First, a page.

Medicare Part D plans are sold by private insurance companies. These plans are approved annually by Medicare for sales to consumers. The plans run on a calendar year, annual basis. Part D is consistently the most complex, confusing part of Medicare for most people who are Medicare-eligible. One of the most challenging and confusing aspects of Part D is understanding the enrollment restrictions and guidelines that apply to Part D.
The most important one of these to understand is the fact that you cannot sign up for, change, or disenroll from a plan whenever you want. You must be in a valid enrollment period in order to do so. Below, we’ve elaborated on these enrollment periods as a reference point for those looking to enroll in, disenroll from, or change Part D plans.
Initial Coverage Election Period (ICEP): The ICEP occurs when you are first eligible for Medicare. Your ICEP starts three months before you are eligible for both Medicare Part A and Part B. It ends three months after the month during which you are first eligible. Including the month that you actually turn 65, it spans 7 months. In an example, if you turn 65 in June, your ICEP would start March 1 and run through September 30. You could enroll in a plan prior to June 1 to start June 1. If you enroll in a plan after June 1, the plan would start on the first day of the following month.
Annual Election Period (AEP): The annual election period is the time period that you “hear” about most often. This is the time period that occurs at the end of each calendar year, during which everyone who already has a Medicare Part D plan can enroll in, disenroll from, or change the Medicare Part D coverage. For 2012, this period will run from October 15 to December 7. During AEP, you can, and should, evaluate your current plan to make sure it is the most advantageous choice for the upcoming year. The plans run by the calendar year, so once the AEP ends, you are “locked in” to the plan for the upcoming year. So, it is important to understand this period and take advantage of it. NOTE: This period does not apply to Medigap plans. See: When Can you Change Medigap Plans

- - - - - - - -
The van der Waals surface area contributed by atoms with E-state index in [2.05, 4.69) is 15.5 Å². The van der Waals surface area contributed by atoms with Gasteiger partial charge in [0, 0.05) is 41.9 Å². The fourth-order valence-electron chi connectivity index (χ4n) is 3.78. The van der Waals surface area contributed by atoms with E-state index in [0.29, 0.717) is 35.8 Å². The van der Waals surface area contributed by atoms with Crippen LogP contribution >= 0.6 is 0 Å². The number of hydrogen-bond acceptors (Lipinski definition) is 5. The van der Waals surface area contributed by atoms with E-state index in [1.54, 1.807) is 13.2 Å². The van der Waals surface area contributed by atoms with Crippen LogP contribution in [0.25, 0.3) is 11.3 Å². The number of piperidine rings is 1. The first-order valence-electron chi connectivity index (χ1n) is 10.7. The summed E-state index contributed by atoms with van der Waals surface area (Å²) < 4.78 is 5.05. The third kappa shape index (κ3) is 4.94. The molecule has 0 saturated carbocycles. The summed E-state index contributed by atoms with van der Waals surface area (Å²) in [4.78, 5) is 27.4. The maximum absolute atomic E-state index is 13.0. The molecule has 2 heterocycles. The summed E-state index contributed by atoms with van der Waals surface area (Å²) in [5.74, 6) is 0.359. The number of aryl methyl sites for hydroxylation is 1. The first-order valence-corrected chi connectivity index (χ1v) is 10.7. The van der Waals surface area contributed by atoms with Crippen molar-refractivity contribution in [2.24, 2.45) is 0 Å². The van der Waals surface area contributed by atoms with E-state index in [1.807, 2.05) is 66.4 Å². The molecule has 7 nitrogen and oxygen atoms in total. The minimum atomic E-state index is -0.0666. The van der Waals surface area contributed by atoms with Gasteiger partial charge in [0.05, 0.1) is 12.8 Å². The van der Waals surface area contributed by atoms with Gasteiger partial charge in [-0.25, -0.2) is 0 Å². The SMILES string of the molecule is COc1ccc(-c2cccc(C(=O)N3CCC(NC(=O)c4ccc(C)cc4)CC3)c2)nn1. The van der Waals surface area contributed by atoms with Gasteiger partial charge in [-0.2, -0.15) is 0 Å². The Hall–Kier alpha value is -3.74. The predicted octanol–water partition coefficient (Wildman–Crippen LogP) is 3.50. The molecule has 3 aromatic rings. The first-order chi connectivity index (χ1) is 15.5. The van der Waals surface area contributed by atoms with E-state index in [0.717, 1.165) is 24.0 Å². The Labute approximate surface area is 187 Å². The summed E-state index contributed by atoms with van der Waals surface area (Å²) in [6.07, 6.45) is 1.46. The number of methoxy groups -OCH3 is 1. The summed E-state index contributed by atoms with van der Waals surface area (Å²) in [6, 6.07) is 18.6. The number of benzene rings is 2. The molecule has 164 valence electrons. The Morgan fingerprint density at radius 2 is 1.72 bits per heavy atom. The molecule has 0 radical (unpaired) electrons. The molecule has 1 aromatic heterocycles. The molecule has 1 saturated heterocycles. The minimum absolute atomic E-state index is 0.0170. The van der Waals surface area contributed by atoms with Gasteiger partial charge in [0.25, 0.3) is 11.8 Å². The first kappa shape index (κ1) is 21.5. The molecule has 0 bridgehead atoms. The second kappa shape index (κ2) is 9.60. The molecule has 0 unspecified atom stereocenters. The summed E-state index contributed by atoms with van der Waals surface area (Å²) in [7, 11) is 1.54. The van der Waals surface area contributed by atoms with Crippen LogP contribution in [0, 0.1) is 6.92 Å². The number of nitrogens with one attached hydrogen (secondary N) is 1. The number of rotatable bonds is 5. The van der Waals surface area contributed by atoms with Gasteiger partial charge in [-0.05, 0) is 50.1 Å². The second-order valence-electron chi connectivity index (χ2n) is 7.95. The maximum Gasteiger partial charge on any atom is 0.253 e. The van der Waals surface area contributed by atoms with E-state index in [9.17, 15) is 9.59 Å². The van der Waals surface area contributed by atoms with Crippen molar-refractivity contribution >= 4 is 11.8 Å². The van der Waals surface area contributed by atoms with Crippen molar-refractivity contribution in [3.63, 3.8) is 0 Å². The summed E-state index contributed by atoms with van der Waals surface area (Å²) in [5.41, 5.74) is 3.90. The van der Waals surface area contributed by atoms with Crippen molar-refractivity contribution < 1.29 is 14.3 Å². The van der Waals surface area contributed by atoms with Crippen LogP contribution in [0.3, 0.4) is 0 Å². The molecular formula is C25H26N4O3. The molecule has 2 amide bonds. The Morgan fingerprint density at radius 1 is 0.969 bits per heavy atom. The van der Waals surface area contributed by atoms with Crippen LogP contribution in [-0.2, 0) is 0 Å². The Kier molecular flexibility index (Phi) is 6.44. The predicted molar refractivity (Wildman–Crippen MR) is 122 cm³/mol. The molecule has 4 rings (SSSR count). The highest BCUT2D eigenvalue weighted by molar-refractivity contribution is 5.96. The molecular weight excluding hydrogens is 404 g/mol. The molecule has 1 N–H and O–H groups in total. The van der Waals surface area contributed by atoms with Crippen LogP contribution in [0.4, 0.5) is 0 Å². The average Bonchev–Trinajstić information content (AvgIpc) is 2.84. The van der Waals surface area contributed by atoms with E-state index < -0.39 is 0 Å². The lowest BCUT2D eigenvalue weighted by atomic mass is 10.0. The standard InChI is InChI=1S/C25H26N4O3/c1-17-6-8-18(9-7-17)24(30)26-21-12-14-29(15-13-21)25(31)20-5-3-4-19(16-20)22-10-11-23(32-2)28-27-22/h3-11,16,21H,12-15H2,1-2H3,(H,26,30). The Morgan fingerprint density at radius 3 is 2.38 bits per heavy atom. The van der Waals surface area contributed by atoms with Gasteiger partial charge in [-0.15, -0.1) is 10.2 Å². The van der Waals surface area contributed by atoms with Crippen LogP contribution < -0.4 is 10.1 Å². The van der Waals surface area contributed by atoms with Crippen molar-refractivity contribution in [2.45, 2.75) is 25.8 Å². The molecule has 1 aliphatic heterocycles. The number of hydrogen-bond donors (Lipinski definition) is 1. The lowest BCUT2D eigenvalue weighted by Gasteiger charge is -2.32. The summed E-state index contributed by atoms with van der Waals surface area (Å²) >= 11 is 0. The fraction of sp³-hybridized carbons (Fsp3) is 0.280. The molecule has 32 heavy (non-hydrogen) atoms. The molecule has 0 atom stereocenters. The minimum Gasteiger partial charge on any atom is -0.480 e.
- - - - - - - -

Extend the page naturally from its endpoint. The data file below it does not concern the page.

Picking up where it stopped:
Special Election Period (SEP): SEP periods vary greatly. There are many different individual SEPs, during which you can enroll in or make changes to your Part D coverage. Here are a few of the most common SEPs: losing employer coverage, moving to a new state, moving out of your plan’s service area, being institutionalized, and your current plan terminating service in your area. There are, of course, many more SEPs, but these are the ones that are most frequently used. SEPs can occur during the year, not necessarily only at the end of the year. When you in an SEP, you generally have only one “election” – one change to pick another plan or sign up for a plan.
Overall, it is very important to understand the election periods that pertain to Medicare Part D, in large part because there are some penalties associated with not signing up for a plan when you are eligible. Also, if you try to change plans outside of a valid enrollment period, you will not be able to do so. So it is important to make any changes during the correct time period to avoid getting “locked in” to a plan that you don’t want or that doesn’t serve your interest.
If you have any questions about this or want to discuss Medicare Part D enrollment in more detail, please contact us on our website or at 877.506.3378.